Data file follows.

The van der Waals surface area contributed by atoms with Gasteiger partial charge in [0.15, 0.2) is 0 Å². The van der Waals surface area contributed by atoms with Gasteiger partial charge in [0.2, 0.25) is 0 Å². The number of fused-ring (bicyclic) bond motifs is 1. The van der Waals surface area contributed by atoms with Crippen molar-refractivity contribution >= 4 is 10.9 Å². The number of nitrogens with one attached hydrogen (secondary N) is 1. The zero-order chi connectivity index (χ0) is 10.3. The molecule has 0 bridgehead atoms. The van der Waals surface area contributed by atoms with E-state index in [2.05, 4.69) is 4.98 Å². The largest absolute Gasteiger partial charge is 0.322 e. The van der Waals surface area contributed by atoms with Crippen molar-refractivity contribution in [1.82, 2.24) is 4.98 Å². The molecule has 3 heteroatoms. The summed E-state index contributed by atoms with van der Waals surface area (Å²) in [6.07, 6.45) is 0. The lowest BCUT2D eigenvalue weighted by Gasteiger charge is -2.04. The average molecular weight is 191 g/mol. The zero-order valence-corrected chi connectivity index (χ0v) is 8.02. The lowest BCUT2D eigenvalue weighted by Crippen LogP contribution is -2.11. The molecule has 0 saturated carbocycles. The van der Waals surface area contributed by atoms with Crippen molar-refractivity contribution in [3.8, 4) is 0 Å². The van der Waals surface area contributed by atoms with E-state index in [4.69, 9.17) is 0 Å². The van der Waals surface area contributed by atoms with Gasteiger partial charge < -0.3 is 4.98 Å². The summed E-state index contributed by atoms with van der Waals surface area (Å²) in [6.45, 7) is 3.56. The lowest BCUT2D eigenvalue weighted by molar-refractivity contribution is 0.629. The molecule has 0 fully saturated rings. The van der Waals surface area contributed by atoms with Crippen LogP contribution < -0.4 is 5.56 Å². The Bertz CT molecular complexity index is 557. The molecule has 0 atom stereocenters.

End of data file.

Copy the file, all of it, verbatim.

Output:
The van der Waals surface area contributed by atoms with Gasteiger partial charge in [0.15, 0.2) is 0 Å². The van der Waals surface area contributed by atoms with Gasteiger partial charge in [0.2, 0.25) is 0 Å². The number of fused-ring (bicyclic) bond motifs is 1. The van der Waals surface area contributed by atoms with Crippen molar-refractivity contribution >= 4 is 10.9 Å². The number of nitrogens with one attached hydrogen (secondary N) is 1. The zero-order chi connectivity index (χ0) is 10.3. The molecule has 0 bridgehead atoms. The van der Waals surface area contributed by atoms with E-state index in [2.05, 4.69) is 4.98 Å². The largest absolute Gasteiger partial charge is 0.322 e. The van der Waals surface area contributed by atoms with Crippen molar-refractivity contribution in [1.82, 2.24) is 4.98 Å². The molecule has 3 heteroatoms. The summed E-state index contributed by atoms with van der Waals surface area (Å²) in [6.07, 6.45) is 0. The lowest BCUT2D eigenvalue weighted by Gasteiger charge is -2.04. The average molecular weight is 191 g/mol. The zero-order valence-corrected chi connectivity index (χ0v) is 8.02. The lowest BCUT2D eigenvalue weighted by Crippen LogP contribution is -2.11. The molecule has 0 saturated carbocycles. The van der Waals surface area contributed by atoms with Crippen molar-refractivity contribution in [3.8, 4) is 0 Å². The van der Waals surface area contributed by atoms with E-state index in [4.69, 9.17) is 0 Å². The van der Waals surface area contributed by atoms with Gasteiger partial charge < -0.3 is 4.98 Å². The summed E-state index contributed by atoms with van der Waals surface area (Å²) in [6.45, 7) is 3.56. The lowest BCUT2D eigenvalue weighted by molar-refractivity contribution is 0.629. The molecule has 0 fully saturated rings. The van der Waals surface area contributed by atoms with Crippen LogP contribution < -0.4 is 5.56 Å². The Bertz CT molecular complexity index is 557. The molecule has 0 atom stereocenters.